Easydread, Hazard, Ill-Informed and The Roves

Tonight is the first Vandalism Begins At Home showcase gig for a whole decade – and with the sun shining on this glorious Friday evening, it’s almost like going back in time to the original VB@H showcases that Chriss Randall organised at The Well in the summer of 2005.

The only band I’m unfamiliar with on tonight’s bill is The Roves, but they kick the evening off in fine style, and I thoroughly enjoyed their set. They have a bright 60s sound – the vocals in particular come straight out of the classic Rhythm & Blues from that era – and their stage presentation is very unassuming. There’s no theatrics on show here, and they roll from one song to another with barely a pause and with minimal audience interaction. The songs themselves are not in the least bit overcooked, and the band remain tight throughout. Even when the lead guitarist sings a couple of numbers, clearly lacking the confidence of the main front man, this does nothing to detract from the songs themselves. After a while, you kind of get the idea and realise you’re not in for any major surprises musically, but a job well done none the less.

Next up are Ill-Informed, and suddenly there’s a bigger crowd gathered at the front. There’s just a guitarist and drummer on stage, and the guitarist starts by announcing, ‘I’m not the singer, which is why this won’t sound good.’ I soon realise that the usual lead singer, Laura Hill, is standing watching the band with the rest of the punters. It’s not made clear why she isn’t performing tonight, and the rest of the band seem to struggle without her, trying to tempt her on stage in between songs and asking for help with lyrics. However, the set itself is very energetic, and despite the occasional doubtful glances to each other, the temporary two-piece are tight together. Having said that, lead singer aside, there’s just something missing. I can’t quite put my finger on it, as all the elements are there for me: the dirty guitars, the high-octane performance, the tightness of the band in general…but there is something that’s not quite grabbing me about this band tonight.

The crowd increases further as local favourites Hazard take to the stage, sporting matching leather jackets and looking like the archetypal punk band. I’ve not seen Hazard for a while, and in that time they’ve changed drummers and added an additional guitarist, so I’m curious to witness the ‘new’ line-up. They also seem to have made quite a name for themselves locally of late, as is evident judging by the Hazard T-shirts being sported in the crowd, and they’ve played their fair share of high-profile gigs and impressively released the single ‘Freedom Fighters’ on 7-inch vinyl. It’s therefore no great surprise that this band oozes confidence, especially in contrast to the previous two bands. The first few songs are pure, out-and-out punk, but after a while the songs start getting longer and more melodious, reminding me somewhat of Stiff Little Fingers, and the new song they play is very catchy and includes lots of interesting changes. Personally speaking, it’s hard to get too excited about their set, as there’s no new ground really being broken here. However, there’s no doubting this is a top band, and I’m glad Luton can call them our own.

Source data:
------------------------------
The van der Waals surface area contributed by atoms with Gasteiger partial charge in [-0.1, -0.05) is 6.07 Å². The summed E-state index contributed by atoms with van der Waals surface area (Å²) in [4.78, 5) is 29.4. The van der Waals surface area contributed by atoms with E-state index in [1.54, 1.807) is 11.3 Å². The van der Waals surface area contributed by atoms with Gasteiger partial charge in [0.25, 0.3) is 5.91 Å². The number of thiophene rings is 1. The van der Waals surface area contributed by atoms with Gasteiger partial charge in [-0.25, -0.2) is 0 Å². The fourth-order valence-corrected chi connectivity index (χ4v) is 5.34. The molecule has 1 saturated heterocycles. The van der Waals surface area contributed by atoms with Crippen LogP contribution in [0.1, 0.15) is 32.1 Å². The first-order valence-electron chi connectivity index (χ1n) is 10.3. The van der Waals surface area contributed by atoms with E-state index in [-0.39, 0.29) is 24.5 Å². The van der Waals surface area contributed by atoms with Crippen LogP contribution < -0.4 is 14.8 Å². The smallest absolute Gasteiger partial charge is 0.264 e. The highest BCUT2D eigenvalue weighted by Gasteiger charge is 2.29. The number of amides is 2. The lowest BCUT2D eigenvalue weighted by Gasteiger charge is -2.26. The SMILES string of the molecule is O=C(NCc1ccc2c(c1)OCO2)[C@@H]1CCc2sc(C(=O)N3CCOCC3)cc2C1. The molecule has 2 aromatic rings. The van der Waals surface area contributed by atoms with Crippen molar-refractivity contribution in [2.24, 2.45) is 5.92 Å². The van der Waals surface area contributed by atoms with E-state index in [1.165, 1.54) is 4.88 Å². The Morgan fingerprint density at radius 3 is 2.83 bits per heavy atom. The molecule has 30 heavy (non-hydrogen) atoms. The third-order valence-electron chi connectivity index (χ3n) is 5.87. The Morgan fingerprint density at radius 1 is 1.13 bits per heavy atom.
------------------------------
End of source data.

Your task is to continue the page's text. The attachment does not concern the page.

Finally we have Easydread. Straight away it’s obvious that there’s a few members of the band missing, and for tonight the saxophone player is standing in as drummer, but the band still give a great performance, with rock riffs-a-plenty blending in perfectly with the ska/reggae feel and a wonderful horn section. The crowd does seem to have dwindled somewhat since Hazard were on stage, but those of us left are soon dancing the night away and being treated to the ultimate good-time band – if Luton needs Hazard, it definitely needs Easydread.

All in all, I think this was a very successful night for Vandalism Begins At Home, with four talented bands and an impressive number of attendees, and I’m looking forward to future showcase gigs. I particularly like the fact that every band was different from each other in style, sound and presentation, and I think this is something Spike and Ben should bear in mind when organising future gigs. Ultimately, the naysayers are wrong: Luton is thriving, and tonight proved it.